# Find the sum to $n$ terms of the series

Find the sum to $n$ terms of the series $$3 × 2+5 × 2^2+7 × 2^3+\cdots$$

My Attempt:

The given series: $$3 × 2+5 × 2^2+7 × 2^3+\cdots$$

$n$th term of $3,5,7,\cdots$ is $2n+1$,

$n$th term of $2, 2^2, 2^3,\cdots$ is $2^n$.

So, the $n$th term of the series is: $$t_n=(2n+1) × 2^n.$$

Now, the sum to $n$ terms of the series is: $$S=\sum t_n=\sum (2n+1) × 2^n=\sum 2n × 2^n+\sum 2^n.$$

• You still have to compute those two sums. What is your question? – saulspatz Apr 9 '18 at 5:47
• @saulspatz, My question is how to compute those sums? – pi-π Apr 9 '18 at 5:49
• There are formulas you can and should have learned. The one on the right is a geometric series of the form $\sum\limits_{k=1}^n a^k$. The one on the left is twice the result of a related summation of the form $\sum\limits_{k=1}^n k\cdot a^k$. For the first, see this wiki page. For the second, see this related question. – JMoravitz Apr 9 '18 at 5:54
• As an aside, be careful not to use variables for multiple different purposes within the same post. You were asked to find the sum of the first $n$ terms, $n$ here having the role of the total number of terms in the series. Later in the same post you used $n$ as an indexing variable, $n$ referring to the position of an arbitrary term in the sequence. This should not have happened. You should either change the $n$ in the first line to be "find the sum to $N$ terms of the series" or you should change the $n$ in the later parts to some other common index variable such as $k$. – JMoravitz Apr 9 '18 at 5:59
• To the downvoters: The problem statement is clear, and they have shown their own attempt up to, I assume, the point where they are stuck. What more do you expect from a question post? Do you really need the person to explicitly ask "Where do I go from here?" to understand what he wants? – Arthur Apr 9 '18 at 6:05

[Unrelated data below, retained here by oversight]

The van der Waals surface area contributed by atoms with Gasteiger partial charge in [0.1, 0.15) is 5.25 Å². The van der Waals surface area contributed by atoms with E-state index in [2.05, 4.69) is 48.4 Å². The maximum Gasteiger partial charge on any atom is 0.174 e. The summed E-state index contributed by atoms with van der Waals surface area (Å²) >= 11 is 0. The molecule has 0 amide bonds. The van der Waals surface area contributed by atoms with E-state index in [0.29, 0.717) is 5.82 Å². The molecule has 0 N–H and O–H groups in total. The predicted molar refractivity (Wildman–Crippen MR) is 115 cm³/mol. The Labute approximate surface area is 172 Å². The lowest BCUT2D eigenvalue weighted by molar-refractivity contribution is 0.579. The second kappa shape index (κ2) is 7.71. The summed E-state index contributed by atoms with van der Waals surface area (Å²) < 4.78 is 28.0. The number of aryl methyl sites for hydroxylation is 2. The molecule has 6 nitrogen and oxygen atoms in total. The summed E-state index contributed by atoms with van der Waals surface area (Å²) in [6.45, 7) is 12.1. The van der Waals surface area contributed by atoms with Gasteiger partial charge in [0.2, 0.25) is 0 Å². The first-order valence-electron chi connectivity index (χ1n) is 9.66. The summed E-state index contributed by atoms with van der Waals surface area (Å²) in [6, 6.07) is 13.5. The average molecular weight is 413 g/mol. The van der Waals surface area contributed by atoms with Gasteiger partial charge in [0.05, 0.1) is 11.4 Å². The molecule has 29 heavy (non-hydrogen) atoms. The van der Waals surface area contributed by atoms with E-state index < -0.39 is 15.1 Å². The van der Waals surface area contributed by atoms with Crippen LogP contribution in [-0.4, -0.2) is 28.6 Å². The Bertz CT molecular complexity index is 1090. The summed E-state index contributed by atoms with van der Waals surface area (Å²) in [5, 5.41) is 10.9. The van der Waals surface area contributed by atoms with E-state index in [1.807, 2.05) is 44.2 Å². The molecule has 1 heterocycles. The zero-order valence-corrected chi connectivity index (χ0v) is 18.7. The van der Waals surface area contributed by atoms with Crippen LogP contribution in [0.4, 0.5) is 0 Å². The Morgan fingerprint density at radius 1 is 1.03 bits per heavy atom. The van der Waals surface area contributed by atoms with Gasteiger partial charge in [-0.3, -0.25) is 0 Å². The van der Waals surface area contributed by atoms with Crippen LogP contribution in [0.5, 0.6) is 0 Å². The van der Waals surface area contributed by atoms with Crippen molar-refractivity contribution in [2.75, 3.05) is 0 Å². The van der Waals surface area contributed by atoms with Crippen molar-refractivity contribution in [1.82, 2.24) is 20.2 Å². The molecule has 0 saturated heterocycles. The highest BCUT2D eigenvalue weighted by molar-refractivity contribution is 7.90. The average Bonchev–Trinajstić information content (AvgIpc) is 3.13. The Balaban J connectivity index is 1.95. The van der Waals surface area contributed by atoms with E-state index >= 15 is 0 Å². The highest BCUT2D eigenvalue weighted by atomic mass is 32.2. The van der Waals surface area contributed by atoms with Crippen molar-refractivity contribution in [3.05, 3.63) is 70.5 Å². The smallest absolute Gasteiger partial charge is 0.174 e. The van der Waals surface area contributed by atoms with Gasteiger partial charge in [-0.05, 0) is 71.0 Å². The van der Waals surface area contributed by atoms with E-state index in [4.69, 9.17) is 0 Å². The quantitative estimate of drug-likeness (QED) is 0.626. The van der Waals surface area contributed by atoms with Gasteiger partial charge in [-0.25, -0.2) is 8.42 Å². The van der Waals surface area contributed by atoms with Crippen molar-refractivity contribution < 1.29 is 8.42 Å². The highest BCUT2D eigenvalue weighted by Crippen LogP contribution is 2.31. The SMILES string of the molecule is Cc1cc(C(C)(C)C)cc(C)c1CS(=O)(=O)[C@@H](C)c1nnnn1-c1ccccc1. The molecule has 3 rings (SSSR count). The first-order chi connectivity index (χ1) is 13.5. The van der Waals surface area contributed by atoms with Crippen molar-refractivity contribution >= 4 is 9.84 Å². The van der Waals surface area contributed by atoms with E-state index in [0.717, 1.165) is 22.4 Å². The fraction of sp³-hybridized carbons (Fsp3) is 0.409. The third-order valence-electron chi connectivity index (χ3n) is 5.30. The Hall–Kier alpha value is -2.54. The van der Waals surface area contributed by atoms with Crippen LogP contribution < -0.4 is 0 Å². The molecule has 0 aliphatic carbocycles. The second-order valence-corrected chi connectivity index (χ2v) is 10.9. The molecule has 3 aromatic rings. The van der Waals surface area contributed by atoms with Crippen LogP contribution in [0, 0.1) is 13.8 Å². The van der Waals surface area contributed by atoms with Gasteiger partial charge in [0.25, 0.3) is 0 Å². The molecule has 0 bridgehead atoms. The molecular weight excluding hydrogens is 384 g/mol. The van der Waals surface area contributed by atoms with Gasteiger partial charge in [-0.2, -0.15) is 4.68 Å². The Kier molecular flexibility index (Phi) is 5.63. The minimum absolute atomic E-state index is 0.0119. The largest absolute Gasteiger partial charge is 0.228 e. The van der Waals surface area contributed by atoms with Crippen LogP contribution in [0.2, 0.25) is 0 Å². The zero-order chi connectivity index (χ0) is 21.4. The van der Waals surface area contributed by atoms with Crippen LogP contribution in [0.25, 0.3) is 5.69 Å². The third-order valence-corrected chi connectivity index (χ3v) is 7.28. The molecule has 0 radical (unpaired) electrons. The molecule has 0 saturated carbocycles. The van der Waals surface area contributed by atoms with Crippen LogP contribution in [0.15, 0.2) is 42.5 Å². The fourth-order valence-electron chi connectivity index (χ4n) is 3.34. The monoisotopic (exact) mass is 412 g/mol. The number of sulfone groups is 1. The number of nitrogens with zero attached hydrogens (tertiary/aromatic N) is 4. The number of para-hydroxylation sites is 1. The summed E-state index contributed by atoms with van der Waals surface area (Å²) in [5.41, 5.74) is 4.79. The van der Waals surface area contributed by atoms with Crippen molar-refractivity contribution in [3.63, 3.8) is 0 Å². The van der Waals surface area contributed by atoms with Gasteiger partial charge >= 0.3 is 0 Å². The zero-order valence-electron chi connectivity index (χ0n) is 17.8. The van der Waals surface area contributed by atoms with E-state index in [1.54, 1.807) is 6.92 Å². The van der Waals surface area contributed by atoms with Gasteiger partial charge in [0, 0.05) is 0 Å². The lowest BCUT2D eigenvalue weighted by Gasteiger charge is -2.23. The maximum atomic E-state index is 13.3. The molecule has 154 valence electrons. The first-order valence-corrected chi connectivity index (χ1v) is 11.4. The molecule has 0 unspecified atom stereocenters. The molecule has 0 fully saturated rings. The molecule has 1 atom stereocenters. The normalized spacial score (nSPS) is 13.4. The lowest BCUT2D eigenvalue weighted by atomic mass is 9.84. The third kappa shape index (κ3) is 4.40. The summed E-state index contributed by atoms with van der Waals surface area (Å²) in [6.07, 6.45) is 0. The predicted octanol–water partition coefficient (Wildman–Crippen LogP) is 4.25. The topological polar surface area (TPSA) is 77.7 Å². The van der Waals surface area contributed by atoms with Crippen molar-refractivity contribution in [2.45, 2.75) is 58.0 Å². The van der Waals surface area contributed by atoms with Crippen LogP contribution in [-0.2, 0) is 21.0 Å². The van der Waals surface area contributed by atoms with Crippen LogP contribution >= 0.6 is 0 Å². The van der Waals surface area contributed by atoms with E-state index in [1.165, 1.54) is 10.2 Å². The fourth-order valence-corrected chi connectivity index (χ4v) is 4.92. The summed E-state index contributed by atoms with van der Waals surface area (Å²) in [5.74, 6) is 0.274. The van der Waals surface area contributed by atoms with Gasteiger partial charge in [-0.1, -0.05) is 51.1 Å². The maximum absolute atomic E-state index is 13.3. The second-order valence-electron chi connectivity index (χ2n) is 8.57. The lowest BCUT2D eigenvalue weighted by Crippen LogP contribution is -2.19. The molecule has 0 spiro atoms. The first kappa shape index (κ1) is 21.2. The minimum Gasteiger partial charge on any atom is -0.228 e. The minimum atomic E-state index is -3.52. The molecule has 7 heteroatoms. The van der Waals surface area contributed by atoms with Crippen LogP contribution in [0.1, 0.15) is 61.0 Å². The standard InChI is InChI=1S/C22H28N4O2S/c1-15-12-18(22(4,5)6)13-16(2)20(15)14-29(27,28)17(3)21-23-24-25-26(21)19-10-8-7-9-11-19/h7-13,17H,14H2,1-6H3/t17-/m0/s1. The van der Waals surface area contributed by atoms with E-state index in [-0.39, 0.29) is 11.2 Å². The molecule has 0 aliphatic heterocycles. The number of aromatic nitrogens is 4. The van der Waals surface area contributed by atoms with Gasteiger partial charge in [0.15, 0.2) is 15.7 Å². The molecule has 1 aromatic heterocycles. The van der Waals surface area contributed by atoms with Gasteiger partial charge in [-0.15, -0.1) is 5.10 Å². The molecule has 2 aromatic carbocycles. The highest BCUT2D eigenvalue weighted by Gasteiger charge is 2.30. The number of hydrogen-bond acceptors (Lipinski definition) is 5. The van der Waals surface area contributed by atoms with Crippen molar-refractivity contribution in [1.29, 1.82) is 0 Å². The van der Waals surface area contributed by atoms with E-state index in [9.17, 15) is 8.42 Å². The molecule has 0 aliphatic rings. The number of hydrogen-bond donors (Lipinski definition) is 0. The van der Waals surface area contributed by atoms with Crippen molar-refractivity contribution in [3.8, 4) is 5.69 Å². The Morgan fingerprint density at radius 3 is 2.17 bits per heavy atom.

We have $$\sum_{k=1}^n2^k=2^{n+1}-2$$ This should be known to you as I doubt you were given this exercise without having gone through geometric series first.
Next, we tackle the other sum, which I will call $S$, for convenience. We have $$S=\sum_{k=1}^n 2k2^k\\ =\sum_{k=1}^n \left(2\cdot2^k+2(k-1)2^k\right)\\ =\sum_{k=1}^n2\cdot2^k+\sum_{k=1}^n2(k-1)2^k$$ The first term here is twice the series from the first paragraph, so it is equal to $2(2^{n+1}-2)=2^{n+2}-4$. For the second term, index renaming gives $$\sum_{k=1}^n2(k-1)2^k\\ =\sum_{k=0}^{n-1}2k2^{k+1}\\ =\sum_{k=0}^{n-1}2k2^k\cdot 2\\ =2\cdot0\cdot 2^0\cdot2+2\left(\sum_{k=1}^{n}2k2^k\right)-2\cdot n\cdot 2^n\cdot 2$$ The first term is $0$, so we can remove that. The expression inside the brackets is just $S$ again. The two factors $2$ in the last term can be absorbed into the exponent, so that it equals $n2^{n+2}$. So, we can insert this into our original calculation: $$S=\sum_{k=1}^n2\cdot2^k+\sum_{k=1}^n2(k-1)2^k\\ =2^{n+2}-4+2S-n2^{n+2}\\ S=(n-1)2^{n+2}+4$$ So the final answer is $$\sum_{k=1}^n(2k+1)2^k=2^{n+1}-2+(n-1)2^{n+2}+4\\ =(2n-1)2^{n+1}+2$$
Since you are supposed to compute the sum of the firs $n$ terms, it would be better to use a different index of summation. We need to compute$$2\sum_{k=1}^n{k2^{k}}+\sum_{k=1}^n{2^k}$$ The trick for the first is to notice that it looks something like the derivative of $\sum{x^k}$ evaluated at $x=2$. Let's rewrite it: $$2\sum_{k=1}^n{k2^{k}}+\sum_{k=1}^n{2^k}=4\sum_{k=1}^n{k2^{k-1}}+\sum_{k=1}^n{2^k}$$
The second sum is a geometric series, which I presume you know how to deal with. For the first, write $$f(x)=4\sum_{k=1}^n{x^k}$$ Then you can see that the first sum is just $f'(2).$